saying you didn’t make the bed. I didn’t
make the bed. Yet here it is.” She runs her hand over it.
The arrangement had been military. The kind of disciplined bed you only
see on television, not in real life. “What
do you think we should do?”
“Well, I’ll be glad
to show you again—just give me a couple of minutes.”
“I think we should call
“Is anything missing?” Up on
my elbows, panic hits, shattering my profound calm.
We’re just a working couple, and we don’t have jewelry or money or shit
like that around the house. We do have a
few electronics and some rare CDs that cost us dear.
We’re out of bed, still naked, checking the house. A quick look tells us the important stuff is still here. In fact, nothing else appears to be
disturbed. If anything, it’s neater than
we left it. “How can we call the police
when nothing is missing?”
“Isn’t breaking and entering a
it breaking, though? You haven’t lost your keys, have you?” She grabs her handbag from the coatrack and
pulls them out to show me.
keys are in my right front pocket. I used them when I got home.”
They wear through my trousers too quickly, but nobody reaches in there without my
immediate attention. Right now they’re
on the bedroom floor. “Could anyone have made a copy?”
“I don’t see how. I keep my purse locked in my desk at work. Besides, I’m in my cube just about all day. Have you been taking your pants off anywhere?” I’m not sure I like the edge in her voice. I ignore it. Ignoring
is becoming my specialization.
“So, nobody’s copied the keys
and there’s nothing missing. What about
the windows?” We get our fingers grimy
by feeling along the undusted sills. All
“I think we should
call the police.”
“We’d better get dressed
who arrives looks stern and muscular, not particularly prone to deep thought. “And what is missing?”
admits. “Nothing’s missing.”
“Then why’d you call?”
he asks, tucking his notebook into a breast pocket.
I admire his black belt full of gadgets of force.
“Well, somebody broke into our
house. Isn’t that illegal?”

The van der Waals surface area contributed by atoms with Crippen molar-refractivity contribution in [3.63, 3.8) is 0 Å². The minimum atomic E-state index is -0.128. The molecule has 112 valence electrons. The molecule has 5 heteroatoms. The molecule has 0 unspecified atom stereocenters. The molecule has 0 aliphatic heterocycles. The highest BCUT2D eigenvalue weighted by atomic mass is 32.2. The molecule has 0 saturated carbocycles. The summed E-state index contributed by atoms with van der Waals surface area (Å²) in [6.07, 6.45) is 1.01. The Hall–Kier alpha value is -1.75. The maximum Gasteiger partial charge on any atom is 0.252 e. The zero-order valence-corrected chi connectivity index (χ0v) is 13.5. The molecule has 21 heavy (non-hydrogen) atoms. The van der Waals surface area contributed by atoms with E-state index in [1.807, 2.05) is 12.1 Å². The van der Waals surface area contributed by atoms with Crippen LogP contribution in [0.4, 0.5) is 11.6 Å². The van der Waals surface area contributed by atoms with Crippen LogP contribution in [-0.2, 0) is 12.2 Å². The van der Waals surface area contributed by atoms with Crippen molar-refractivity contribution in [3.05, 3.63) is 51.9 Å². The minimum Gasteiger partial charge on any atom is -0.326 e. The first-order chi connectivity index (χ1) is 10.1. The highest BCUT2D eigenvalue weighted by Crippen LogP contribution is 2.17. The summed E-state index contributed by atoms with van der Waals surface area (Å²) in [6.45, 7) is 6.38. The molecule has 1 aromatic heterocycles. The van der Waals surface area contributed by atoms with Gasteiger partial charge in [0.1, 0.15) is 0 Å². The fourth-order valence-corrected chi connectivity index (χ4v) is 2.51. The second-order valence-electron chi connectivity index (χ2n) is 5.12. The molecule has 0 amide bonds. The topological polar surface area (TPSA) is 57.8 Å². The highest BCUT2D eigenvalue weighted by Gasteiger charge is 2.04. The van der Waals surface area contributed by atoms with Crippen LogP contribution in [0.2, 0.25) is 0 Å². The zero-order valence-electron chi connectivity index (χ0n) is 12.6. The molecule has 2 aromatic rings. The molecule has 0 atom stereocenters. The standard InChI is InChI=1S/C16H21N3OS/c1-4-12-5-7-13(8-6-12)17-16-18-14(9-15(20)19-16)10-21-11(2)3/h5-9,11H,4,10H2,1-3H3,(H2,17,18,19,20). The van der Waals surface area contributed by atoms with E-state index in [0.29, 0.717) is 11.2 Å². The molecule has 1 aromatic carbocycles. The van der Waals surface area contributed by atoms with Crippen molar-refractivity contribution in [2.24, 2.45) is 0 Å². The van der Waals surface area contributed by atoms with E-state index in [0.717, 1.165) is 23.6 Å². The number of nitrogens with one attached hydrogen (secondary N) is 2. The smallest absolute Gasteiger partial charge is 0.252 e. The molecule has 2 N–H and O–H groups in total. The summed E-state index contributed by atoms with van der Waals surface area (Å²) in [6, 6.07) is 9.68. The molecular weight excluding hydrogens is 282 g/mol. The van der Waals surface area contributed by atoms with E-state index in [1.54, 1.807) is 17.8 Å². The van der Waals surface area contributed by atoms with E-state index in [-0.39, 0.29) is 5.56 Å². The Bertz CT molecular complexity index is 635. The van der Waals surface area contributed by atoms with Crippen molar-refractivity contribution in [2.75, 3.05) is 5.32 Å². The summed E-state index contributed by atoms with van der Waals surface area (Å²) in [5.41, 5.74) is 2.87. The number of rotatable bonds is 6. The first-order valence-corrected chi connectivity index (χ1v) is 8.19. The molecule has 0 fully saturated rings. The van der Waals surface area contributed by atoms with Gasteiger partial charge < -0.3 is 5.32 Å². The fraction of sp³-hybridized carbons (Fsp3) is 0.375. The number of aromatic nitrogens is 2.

“Yes, but you have no proof
that anyone broke in.”
“Someone changed the sheets,”
me a quizzical look. I shrug my shoulders. “Someone did change the sheets.”
He goes through the same
questions that I did earlier.
“We’ve never seen
him, but he changes the sheets and makes the bed.”
“He?” the officer
asks. “How do you know it’s a he?”
“How many women would break
into another person’s house to do even more housework?” Lentene asks.
Our policeman pulls out his pad
and makes a note. “We can send an extra
car down the street for a few nights,” he eventually concedes. “See
if they find anything out of the ordinary.”
It’s dark when he steps outside. The neighbors must wonder at the police car in front of our house. “You know,” I say to Lentene, looking
around, “things could be missing and we’d never know.”
“But why would someone break
in to make the bed? Doesn’t it creep
you out that a stranger was in our bedroom?
Touching our sheets? With access to
our entire lives?”
day we have the locks changed. I have some
questions for the locksmith. “So, do
you have copies of the keys?”
“No sir. The
only keys that will fit these locks are these two, unless, of course, you make copies.”
“How easy is it
to pick a lock?”
“The technology of your basic
lock hasn’t changed for years. Well,
there’s electronic locks, but your basic key and tumblers have always been susceptible. I ‘spect ya leave the deadbolt and chain
on the back door and exit the front so that someone tryin’ to pick a lock would
be obvious to the neighbors. Like most folk do.”
“Thank you for coming out
on a weekend,” Lentene smiles.
“If you’re willing
to pay weekend rates, well, ya get what ya pay for.”
He places the keys in my hand. “Here
one of the keys to Lentene. She holds it
up, examining it like a diamond in the light. “This
thin piece of metal is all that keeps the rest of the world out,” she muses. “This bit of brass versus all the evil
intention out there.” She seems so